Three genes (SGGBAA2069_ c05730, c12530, c17410) are partly homologue to hemolysin A, hemolysin III and an undefined hemolysin-like protein, although group D streptococci are usually non-hemolytic or eventually display weak alpha hemolysis. Moreover, BAA-2069 does show alpha-hemolysis on Schaedler Agar with 5% sheep blood.
The polysaccharide capsule coding region, contains 12 genes (cpsA - cpsM/SGGBAA2069_c09190 - c09300). The genes are located in a 13.5 kb region and are identical to the UCN34 genome.
Comparison of surface proteins
We predicted 21 proteins with C-terminal LPxTG motif by in silico analysis. Additionally, we found orthologous or similar genes to all the proteins with MSCRAMMS characteristics described by Sillanpää et al. regarding the S. gallolyticus subsp. gallolyticus TX20005 genome ("Sbs" genes) and to genes mentioned by Rusinok et al. regarding the UCN34 genome ("Gallo_"-genes) [13, 30]. All genes with the LPxTG motif and their best hits in related genomes are listed in Table 2.
Within the analysis, we found three proteins containing the LPxTG motif carried by genomic islands specific to strain BAA-2069. The gene SGGBAA2069_c13880 and its paralog SGGBAA2069_c20560 have only very weak similarities to Gallo_1675 and code for a putative major cell surface adhesin (pac). The gene SGGBAA2069_c13900 and its paralog SGGBAA2069_c20580 have cell anchor characteristics but no similarities to functional genes. Furthermore, the unique protein SGGBAA2069_c22120 comprising the LPxTG motif is another gene with putative function in virulence.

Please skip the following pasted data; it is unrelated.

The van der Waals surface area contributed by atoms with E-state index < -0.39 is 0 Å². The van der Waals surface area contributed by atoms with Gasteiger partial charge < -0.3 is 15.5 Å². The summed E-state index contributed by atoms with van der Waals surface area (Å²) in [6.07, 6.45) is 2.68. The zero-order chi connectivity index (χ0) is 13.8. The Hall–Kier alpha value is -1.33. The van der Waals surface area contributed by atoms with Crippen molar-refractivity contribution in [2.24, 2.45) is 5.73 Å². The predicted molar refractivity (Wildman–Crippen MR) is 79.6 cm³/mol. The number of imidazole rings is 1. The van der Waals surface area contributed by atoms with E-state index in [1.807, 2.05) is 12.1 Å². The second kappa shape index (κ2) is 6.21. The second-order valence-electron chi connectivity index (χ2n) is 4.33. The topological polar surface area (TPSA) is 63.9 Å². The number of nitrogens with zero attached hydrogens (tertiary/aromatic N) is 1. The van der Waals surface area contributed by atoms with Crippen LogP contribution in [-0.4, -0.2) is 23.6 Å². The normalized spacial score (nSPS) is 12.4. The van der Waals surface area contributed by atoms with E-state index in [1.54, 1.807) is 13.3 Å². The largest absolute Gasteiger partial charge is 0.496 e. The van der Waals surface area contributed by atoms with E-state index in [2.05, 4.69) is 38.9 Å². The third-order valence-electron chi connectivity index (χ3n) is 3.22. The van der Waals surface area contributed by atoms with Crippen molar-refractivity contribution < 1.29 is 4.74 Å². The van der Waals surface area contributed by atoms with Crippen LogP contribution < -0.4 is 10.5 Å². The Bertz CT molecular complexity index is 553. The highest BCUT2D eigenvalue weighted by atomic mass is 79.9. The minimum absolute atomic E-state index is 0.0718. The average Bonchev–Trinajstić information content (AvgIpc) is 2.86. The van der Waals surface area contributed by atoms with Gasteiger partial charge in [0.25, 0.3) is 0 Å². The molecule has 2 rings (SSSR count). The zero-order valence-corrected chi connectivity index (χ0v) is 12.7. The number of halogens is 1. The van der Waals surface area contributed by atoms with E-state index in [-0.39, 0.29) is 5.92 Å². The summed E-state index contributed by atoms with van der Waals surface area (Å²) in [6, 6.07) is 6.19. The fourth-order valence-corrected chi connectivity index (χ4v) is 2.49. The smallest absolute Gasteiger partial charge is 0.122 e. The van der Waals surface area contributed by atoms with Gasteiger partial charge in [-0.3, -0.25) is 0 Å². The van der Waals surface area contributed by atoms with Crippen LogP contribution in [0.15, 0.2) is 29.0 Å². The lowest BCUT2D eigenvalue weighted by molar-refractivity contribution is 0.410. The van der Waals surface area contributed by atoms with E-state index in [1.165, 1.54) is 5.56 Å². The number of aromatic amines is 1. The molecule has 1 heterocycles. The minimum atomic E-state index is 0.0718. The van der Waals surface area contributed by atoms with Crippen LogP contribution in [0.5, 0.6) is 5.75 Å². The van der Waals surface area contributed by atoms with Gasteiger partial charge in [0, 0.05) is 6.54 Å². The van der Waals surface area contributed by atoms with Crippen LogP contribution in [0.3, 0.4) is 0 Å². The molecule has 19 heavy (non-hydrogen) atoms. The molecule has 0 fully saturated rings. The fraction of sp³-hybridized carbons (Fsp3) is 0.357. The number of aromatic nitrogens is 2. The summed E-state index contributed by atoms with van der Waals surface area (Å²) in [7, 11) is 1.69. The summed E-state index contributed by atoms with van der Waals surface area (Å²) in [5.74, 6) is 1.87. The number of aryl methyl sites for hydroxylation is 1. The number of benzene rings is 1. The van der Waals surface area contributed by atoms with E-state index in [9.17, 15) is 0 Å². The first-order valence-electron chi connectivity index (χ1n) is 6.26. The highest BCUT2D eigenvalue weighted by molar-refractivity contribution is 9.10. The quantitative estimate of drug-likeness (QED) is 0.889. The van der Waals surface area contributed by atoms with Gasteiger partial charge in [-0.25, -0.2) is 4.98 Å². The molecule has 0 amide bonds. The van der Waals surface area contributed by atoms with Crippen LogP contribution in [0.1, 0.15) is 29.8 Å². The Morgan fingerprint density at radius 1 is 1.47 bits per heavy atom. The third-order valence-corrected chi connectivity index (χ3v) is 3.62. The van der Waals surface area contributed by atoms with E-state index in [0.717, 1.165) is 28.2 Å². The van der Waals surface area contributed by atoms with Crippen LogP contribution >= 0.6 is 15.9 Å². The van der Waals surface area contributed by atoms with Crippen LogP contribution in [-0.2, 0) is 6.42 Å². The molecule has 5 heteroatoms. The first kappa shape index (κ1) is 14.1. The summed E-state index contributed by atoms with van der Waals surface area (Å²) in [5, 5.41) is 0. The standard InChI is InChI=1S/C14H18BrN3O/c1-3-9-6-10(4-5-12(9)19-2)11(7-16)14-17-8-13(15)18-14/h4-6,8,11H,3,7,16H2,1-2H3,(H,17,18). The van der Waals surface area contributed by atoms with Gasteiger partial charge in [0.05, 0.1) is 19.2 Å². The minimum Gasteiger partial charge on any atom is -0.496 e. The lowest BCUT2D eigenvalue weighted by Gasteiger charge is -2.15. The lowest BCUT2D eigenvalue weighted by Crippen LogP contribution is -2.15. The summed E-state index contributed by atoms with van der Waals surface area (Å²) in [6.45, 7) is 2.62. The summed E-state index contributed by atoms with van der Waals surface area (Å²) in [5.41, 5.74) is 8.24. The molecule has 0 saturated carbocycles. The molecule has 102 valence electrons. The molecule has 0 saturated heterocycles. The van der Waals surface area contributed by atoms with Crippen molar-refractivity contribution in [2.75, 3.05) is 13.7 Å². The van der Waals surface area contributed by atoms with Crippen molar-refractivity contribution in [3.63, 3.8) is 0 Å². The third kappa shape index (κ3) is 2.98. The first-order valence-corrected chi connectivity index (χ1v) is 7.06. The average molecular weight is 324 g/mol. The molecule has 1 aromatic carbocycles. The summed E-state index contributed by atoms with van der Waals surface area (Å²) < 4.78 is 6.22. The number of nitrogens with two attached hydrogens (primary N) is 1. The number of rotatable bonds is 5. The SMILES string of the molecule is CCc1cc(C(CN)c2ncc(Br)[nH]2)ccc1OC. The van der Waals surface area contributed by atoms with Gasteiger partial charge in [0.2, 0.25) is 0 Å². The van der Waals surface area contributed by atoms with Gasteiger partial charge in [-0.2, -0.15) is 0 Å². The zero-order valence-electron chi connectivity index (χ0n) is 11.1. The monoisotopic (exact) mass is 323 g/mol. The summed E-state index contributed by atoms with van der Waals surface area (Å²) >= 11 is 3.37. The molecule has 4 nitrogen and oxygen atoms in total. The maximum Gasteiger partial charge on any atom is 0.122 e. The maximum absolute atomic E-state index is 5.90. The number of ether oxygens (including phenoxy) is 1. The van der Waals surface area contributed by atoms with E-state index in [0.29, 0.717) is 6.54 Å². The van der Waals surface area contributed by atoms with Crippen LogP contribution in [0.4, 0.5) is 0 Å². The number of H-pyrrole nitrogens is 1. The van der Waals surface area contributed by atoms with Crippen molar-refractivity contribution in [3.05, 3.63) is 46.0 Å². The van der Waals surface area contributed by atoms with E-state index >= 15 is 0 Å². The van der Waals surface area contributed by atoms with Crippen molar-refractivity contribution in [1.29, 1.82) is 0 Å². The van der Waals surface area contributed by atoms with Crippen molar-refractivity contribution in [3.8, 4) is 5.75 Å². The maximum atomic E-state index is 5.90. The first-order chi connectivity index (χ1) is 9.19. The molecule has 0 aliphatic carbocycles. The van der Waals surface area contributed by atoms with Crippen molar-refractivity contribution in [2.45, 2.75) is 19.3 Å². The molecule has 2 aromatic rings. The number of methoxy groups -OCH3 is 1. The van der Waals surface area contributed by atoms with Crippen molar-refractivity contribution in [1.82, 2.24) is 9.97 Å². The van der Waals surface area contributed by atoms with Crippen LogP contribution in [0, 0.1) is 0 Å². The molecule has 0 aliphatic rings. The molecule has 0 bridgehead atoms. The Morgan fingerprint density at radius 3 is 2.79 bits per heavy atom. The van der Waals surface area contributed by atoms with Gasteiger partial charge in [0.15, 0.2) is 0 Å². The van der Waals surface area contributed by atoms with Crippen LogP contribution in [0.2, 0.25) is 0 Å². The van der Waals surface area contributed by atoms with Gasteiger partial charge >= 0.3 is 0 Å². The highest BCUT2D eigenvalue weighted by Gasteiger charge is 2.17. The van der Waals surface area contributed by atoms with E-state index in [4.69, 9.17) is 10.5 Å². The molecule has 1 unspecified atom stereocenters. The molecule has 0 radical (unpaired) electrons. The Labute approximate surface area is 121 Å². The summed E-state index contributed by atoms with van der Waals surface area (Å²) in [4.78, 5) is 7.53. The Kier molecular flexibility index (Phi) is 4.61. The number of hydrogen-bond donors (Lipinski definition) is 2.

In comparison to S. gallolyticus subsp. gallolyticus UCN34, the BAA-2069 holds two more restriction enzyme genes. The type III enzyme SthIR (SGGBAA2069_c10290) is located on a 9.9 kb unique island (SGGBAA2069_c10280 - c10350), together with the corresponding restriction-methylation subunit and an integrase gene. Another type II restriction endonuclease Eco47II and its modification methylase is encoded on a 9.7 kb region (SGGBAA2069-c22460 - c22570).
Mentionable regions missing in BAA-2069, but present in the UCN-34 genome, are a 46 kb phage-associated region containing a putative phage-associated cell wall hydrolase. A "cluster regulatory interspaced short palindromic repeats" (CRISPR) element is sited between 1,507,890 - 1,508,913 bp and containing 16 repetitions of a 36 bp consensus sequence. Another 5.6 kb CRISPR associated region is sited at 1,515,490 - 1,516,317 bp but mostly conserved between the two strains (BAA2069 1,517,213 - 1,518,237 bp). A unique CRISPR locus for BAA-2069 is between 1,515,726 - 1,516,570 bp. Corresponding cas genes are for BAA-2069 SGGBAA2069_c14660 and c14670 (cas2), c14670 (cas1), respectively Gallo_1437, Gallo_1444 (cas2) and Gallo_1438, Gallo_1439 (cas1) for UCN34. CRISPR data of both genomes are also accessible by CRISPRs web server http://crispr.u-psud.fr.
Genome comparison to related species
To evaluate the genetic distance to related species, a direct comparison to the taxonomically most closely related species with available whole genome sequences, in particular S. uberis 0140J and S. agalactiae 2603V_R was conducted. The analysis revealed a core genome consisting of 1118 genes common to all three species, whereas S. gallolyticus subsp. gallolyticus BAA-2069 has 804 unique genes (Figure 3). Furthermore, we included three Enterococcus faecalis genomes (V583, OG1RF and 62 [34–36]). Comparison analysis revealed a set of 825 common genes, including a putative hemolysin A gene (SGGBAA2069_c05730), a fibronectin/fibrinogen binding protein (SGGBAA2069_c08170) and a sortase A gene (SGGBAA2069_c11150) which could have a possible conserved role in virulence (Additional file 4: Table S3). A complete list of common or unique ORFs in comparison to BAA-2069, considering all known Streptococcus genomes, is shown in Additional file 5: Table S4. Furthermore, a taxonomic analysis based on alignment of core genomes was performed (Figure 4). The calculation includes the total number of coding sequences common to all analyzed species . The revealing phylogenetic tree indicates a huge genomic diversity between S. gallolyticus subsp. gallolyticus and related whole genome sequenced species.